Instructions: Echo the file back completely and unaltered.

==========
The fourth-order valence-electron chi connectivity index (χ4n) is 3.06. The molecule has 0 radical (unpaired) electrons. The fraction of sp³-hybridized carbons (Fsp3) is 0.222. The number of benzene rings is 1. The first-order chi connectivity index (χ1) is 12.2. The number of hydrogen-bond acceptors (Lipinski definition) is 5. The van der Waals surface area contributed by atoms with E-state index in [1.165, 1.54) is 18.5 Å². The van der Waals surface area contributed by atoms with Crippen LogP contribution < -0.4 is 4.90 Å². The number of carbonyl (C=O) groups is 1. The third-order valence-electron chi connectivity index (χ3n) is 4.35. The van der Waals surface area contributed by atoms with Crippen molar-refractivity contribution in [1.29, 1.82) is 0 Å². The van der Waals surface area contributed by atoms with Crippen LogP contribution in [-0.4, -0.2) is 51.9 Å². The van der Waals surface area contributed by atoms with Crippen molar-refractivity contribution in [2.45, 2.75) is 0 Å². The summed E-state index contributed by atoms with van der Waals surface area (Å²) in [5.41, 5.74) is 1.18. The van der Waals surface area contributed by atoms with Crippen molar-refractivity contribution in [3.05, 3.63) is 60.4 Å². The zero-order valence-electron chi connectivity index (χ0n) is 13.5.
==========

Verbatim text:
The fourth-order valence-electron chi connectivity index (χ4n) is 3.06. The molecule has 0 radical (unpaired) electrons. The fraction of sp³-hybridized carbons (Fsp3) is 0.222. The number of benzene rings is 1. The first-order chi connectivity index (χ1) is 12.2. The number of hydrogen-bond acceptors (Lipinski definition) is 5. The van der Waals surface area contributed by atoms with E-state index in [1.165, 1.54) is 18.5 Å². The van der Waals surface area contributed by atoms with Crippen LogP contribution < -0.4 is 4.90 Å². The number of carbonyl (C=O) groups is 1. The third-order valence-electron chi connectivity index (χ3n) is 4.35. The van der Waals surface area contributed by atoms with Crippen molar-refractivity contribution in [1.29, 1.82) is 0 Å². The van der Waals surface area contributed by atoms with Crippen LogP contribution in [-0.4, -0.2) is 51.9 Å². The van der Waals surface area contributed by atoms with Crippen molar-refractivity contribution in [2.45, 2.75) is 0 Å². The summed E-state index contributed by atoms with van der Waals surface area (Å²) in [5.41, 5.74) is 1.18. The van der Waals surface area contributed by atoms with Crippen molar-refractivity contribution in [3.05, 3.63) is 60.4 Å². The zero-order valence-electron chi connectivity index (χ0n) is 13.5.